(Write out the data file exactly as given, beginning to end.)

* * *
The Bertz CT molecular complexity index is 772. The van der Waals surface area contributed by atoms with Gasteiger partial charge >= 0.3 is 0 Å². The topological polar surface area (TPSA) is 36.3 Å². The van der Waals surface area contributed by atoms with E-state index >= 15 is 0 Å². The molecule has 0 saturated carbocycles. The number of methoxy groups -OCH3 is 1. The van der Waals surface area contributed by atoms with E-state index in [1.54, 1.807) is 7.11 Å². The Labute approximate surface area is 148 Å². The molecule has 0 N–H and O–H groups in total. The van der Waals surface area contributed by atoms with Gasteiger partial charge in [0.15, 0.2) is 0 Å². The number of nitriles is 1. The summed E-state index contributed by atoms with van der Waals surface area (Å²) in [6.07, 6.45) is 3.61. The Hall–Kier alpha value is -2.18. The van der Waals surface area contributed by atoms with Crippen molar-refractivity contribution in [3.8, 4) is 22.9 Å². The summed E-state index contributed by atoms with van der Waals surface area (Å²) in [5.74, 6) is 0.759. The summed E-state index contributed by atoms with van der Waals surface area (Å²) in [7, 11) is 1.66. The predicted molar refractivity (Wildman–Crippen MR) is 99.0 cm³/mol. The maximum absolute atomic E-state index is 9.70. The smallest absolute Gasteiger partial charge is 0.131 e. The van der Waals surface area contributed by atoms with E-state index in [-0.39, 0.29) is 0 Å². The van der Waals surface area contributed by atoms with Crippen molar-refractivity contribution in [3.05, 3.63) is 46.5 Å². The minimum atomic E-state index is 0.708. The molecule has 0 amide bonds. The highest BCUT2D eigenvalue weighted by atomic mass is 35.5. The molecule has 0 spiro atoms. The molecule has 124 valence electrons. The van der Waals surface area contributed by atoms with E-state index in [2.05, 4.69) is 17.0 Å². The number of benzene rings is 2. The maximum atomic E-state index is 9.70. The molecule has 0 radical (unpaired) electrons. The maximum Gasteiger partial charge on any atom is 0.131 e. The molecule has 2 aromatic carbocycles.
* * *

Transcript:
The Bertz CT molecular complexity index is 772. The van der Waals surface area contributed by atoms with Gasteiger partial charge >= 0.3 is 0 Å². The topological polar surface area (TPSA) is 36.3 Å². The van der Waals surface area contributed by atoms with E-state index >= 15 is 0 Å². The molecule has 0 saturated carbocycles. The number of methoxy groups -OCH3 is 1. The van der Waals surface area contributed by atoms with E-state index in [1.54, 1.807) is 7.11 Å². The Labute approximate surface area is 148 Å². The molecule has 0 N–H and O–H groups in total. The van der Waals surface area contributed by atoms with Gasteiger partial charge in [0.15, 0.2) is 0 Å². The number of nitriles is 1. The summed E-state index contributed by atoms with van der Waals surface area (Å²) in [6.07, 6.45) is 3.61. The Hall–Kier alpha value is -2.18. The van der Waals surface area contributed by atoms with Crippen molar-refractivity contribution in [3.8, 4) is 22.9 Å². The summed E-state index contributed by atoms with van der Waals surface area (Å²) in [5.74, 6) is 0.759. The summed E-state index contributed by atoms with van der Waals surface area (Å²) in [7, 11) is 1.66. The predicted molar refractivity (Wildman–Crippen MR) is 99.0 cm³/mol. The maximum absolute atomic E-state index is 9.70. The smallest absolute Gasteiger partial charge is 0.131 e. The van der Waals surface area contributed by atoms with E-state index in [-0.39, 0.29) is 0 Å². The van der Waals surface area contributed by atoms with Crippen molar-refractivity contribution in [3.05, 3.63) is 46.5 Å². The minimum atomic E-state index is 0.708. The molecule has 0 amide bonds. The highest BCUT2D eigenvalue weighted by atomic mass is 35.5. The molecule has 0 spiro atoms. The molecule has 124 valence electrons. The van der Waals surface area contributed by atoms with E-state index in [2.05, 4.69) is 17.0 Å². The number of benzene rings is 2. The maximum atomic E-state index is 9.70. The molecule has 0 radical (unpaired) electrons. The maximum Gasteiger partial charge on any atom is 0.131 e. The molecule has 2 aromatic carbocycles.